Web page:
The Bank of England will allow European banks to continue selling their services in the United Kingdom without having to create expensive subsidiaries after Britain leaves the EU, the BBC reported on Wednesday.
The decision, if confirmed, would mean European banks offering wholesale services would not face new post-Brexit hurdles to operating in London, which vies with New York for the title of the world’s financial capital.
A BoE spokesman declined to comment on the report. The central bank is due to publish its approach to future supervision of foreign banks, insurers and clearing houses at 0800 Eastern Time.
Financial services are Britain’s single biggest tax-earning sector, bringing over 70 billion pounds ($93 billion) a year into government coffers. If foreign banks began leaving, the City’s fabric would begin to unravel, industry officials have said.
The EU has proposed that, as a last resort, clearing of euro- denominated derivatives done mainly in London should move to the Eurozone after Brexit.
By allowing branches of EU banks in London to be supervised by their home regulator, Britain will be hoping the bloc would in return allow euro clearing – and thus thousands of trading-related jobs – to remain in Britain.
The U.K. gesture could also soften EU Commission plans, due to be published later on Wednesday, to stiffen the conditions for letting investment banks from outside the EU operate in its market. Many of those banks, like Goldman Sachs and Morgan Stanley, have their main European operations in London at present, although Goldman’s CEO Lloyd Blankfein has warned in a series of tweets that the bank could relocate large parts of its business to the continent if London loses its access to the EU market.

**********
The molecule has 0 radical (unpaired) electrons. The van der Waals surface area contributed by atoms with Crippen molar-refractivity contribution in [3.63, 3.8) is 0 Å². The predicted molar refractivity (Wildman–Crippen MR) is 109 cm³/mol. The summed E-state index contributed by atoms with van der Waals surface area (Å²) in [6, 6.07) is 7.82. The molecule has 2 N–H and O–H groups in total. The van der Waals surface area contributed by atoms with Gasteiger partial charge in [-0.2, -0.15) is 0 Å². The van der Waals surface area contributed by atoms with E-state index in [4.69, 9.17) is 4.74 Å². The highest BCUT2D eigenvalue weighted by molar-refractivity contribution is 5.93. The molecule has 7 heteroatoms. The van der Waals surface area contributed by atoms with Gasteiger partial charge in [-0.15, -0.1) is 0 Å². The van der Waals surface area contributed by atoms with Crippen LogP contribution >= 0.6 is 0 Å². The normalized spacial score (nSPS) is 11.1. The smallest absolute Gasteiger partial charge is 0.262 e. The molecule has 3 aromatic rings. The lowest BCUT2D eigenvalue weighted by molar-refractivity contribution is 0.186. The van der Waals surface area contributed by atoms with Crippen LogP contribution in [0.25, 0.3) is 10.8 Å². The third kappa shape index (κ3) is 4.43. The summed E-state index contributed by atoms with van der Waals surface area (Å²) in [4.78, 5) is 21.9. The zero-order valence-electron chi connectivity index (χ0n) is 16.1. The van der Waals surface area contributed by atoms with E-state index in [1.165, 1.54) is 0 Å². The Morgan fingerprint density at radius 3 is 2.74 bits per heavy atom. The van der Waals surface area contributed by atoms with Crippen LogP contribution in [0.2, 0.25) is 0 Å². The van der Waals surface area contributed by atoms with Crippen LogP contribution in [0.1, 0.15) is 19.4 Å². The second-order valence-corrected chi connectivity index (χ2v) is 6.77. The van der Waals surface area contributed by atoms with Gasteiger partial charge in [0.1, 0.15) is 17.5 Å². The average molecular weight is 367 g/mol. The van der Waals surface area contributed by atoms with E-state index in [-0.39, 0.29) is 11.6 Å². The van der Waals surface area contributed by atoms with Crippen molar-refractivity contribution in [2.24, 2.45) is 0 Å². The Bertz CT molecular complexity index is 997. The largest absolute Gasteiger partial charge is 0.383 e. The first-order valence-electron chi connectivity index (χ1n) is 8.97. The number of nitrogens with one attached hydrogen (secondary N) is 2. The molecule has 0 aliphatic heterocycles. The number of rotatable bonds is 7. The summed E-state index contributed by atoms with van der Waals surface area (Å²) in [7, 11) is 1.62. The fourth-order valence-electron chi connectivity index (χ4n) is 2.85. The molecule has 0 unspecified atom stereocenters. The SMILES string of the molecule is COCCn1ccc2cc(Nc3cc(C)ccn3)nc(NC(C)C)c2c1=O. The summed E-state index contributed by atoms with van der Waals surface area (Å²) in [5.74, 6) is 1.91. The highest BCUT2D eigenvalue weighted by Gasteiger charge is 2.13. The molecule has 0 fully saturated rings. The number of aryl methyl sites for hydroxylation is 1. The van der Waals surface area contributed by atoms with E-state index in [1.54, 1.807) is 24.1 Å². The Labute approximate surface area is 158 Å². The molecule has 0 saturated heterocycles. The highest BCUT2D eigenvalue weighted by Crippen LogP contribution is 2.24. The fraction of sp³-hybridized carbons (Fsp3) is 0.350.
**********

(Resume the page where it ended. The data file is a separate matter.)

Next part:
“The crucial thing here is to reassure EU banks that they can operate as they can now,” said Matt Hancock, minister for digital, later told the BBC.
Asked if UK banks can retain financial passporting rights, Hancock added, “I’m confident we can get a good deal on it.”
The BBC quoted unidentified government and industry sources as saying they supported the decision.
It’s not clear whether the BoE’s offer would still be valid if the U.K. leaves the EU without a formal deal on mutual market access. The BBC originally reported that it would, but removed that detail in a later version of its story.
More than 100 banks operating in London are branches of lenders headquartered elsewhere in the EU. Currently, they operate in Britain under EU “passporting” rules which are due to expire when Britain leaves the bloc in March 2019.
The BoE had previously said it would let banks know before the end of the year whether these branches must reapply for branch licences to operate after Brexit, or would need to be turned into subsidiaries, an option Boston Consulting Group has said could cost banks up to 40 billion euros.
Switching from being a branch to a subsidiary means having to build up buffers of capital and cash locally, and come under the direct supervision of the Bank of England.
EU retail banks that hold UK customer deposits above a certain threshold would have to become subsidiaries, the BoE has already said.
British Prime Minister Theresa May has said Britain will leave the EU’s single market, raising questions about how companies in Britain will do business in the bloc after Brexit, and how European companies can operate in Britain.